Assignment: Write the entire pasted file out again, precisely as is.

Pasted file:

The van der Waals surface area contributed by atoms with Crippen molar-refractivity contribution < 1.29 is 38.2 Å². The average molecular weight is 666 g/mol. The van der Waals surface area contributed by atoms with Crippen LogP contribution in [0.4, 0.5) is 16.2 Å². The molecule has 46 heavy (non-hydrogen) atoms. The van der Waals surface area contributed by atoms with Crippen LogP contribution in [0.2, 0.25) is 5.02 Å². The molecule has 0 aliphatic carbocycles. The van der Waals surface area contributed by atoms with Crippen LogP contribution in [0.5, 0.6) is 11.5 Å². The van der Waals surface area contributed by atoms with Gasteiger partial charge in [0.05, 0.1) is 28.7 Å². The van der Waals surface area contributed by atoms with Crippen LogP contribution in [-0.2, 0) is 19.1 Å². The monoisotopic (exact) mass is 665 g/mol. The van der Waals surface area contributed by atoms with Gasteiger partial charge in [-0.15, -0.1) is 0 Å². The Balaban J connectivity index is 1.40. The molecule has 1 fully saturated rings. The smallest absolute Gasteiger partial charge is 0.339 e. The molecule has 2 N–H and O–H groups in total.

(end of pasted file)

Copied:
The van der Waals surface area contributed by atoms with Crippen molar-refractivity contribution < 1.29 is 38.2 Å². The average molecular weight is 666 g/mol. The van der Waals surface area contributed by atoms with Crippen LogP contribution in [0.4, 0.5) is 16.2 Å². The molecule has 46 heavy (non-hydrogen) atoms. The van der Waals surface area contributed by atoms with Crippen LogP contribution in [0.2, 0.25) is 5.02 Å². The molecule has 0 aliphatic carbocycles. The van der Waals surface area contributed by atoms with Crippen LogP contribution in [0.5, 0.6) is 11.5 Å². The van der Waals surface area contributed by atoms with Gasteiger partial charge in [0.05, 0.1) is 28.7 Å². The van der Waals surface area contributed by atoms with Crippen LogP contribution in [-0.2, 0) is 19.1 Å². The monoisotopic (exact) mass is 665 g/mol. The van der Waals surface area contributed by atoms with Gasteiger partial charge in [-0.15, -0.1) is 0 Å². The Balaban J connectivity index is 1.40. The molecule has 1 fully saturated rings. The smallest absolute Gasteiger partial charge is 0.339 e. The molecule has 2 N–H and O–H groups in total.